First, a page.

Computer chips keep getting faster because transistors keep getting smaller. But the chips themselves are as big as ever, so data moving around the chip, and between chips and main memory, has to travel just as far. As transistors get faster, the cost of moving data becomes, proportionally, a more severe limitation.
So far, chip designers have circumvented that limitation through the use of “caches”—small memory banks close to processors that store frequently used data. But the number of processors—or “cores”—per chip is also increasing, which makes cache management more difficult. Moreover, as cores proliferate, they have to share data more frequently, so the communication network connecting the cores becomes the site of more frequent logjams, as well.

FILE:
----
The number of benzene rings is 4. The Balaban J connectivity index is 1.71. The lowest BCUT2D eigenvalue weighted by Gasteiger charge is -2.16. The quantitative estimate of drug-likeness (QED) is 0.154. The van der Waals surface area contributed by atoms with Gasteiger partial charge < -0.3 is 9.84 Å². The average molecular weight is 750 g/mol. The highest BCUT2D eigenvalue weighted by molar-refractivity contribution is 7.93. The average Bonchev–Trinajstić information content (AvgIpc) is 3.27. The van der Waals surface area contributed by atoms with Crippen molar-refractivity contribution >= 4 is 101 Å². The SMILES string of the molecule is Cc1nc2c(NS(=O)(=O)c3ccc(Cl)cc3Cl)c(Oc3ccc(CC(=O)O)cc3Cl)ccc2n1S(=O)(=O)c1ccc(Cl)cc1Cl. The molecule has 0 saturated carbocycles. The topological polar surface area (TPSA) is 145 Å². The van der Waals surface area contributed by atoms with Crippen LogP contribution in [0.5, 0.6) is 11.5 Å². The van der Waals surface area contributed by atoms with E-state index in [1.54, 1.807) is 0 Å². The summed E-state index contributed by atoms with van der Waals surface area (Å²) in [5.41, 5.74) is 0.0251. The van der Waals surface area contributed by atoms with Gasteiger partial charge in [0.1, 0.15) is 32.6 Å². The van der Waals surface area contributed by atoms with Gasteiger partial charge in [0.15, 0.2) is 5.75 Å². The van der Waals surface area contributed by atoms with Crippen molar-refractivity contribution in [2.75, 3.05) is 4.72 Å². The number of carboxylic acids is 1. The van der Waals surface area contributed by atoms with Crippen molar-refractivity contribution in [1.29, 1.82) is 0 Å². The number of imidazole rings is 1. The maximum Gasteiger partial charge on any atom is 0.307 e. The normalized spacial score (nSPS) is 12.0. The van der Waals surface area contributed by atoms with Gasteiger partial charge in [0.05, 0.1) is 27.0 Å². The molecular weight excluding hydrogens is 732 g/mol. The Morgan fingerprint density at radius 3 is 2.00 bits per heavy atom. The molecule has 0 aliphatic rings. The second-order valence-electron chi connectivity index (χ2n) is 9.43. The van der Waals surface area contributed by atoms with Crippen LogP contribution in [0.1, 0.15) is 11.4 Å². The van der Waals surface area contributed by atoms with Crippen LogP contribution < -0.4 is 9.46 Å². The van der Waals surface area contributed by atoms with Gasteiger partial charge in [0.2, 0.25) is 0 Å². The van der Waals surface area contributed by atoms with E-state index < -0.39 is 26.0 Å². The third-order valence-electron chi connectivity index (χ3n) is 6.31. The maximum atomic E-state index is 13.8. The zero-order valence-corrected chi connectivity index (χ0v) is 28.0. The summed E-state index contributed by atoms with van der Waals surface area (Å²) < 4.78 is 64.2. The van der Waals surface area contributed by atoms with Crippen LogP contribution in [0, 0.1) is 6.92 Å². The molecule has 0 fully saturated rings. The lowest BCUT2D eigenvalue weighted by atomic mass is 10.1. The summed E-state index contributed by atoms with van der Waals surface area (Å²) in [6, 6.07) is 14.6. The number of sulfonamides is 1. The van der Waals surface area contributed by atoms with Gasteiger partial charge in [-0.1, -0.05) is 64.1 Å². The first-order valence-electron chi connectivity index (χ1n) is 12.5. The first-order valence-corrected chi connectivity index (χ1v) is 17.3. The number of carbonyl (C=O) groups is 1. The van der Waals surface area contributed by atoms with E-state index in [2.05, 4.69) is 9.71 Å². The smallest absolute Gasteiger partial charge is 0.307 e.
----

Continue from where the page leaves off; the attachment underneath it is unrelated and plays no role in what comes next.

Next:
In a pair of recent papers, researchers at MIT and the University of Connecticut have developed a set of new caching strategies for massively multicore chips that, in simulations, significantly improved chip performance while actually reducing energy consumption.
See on phys.org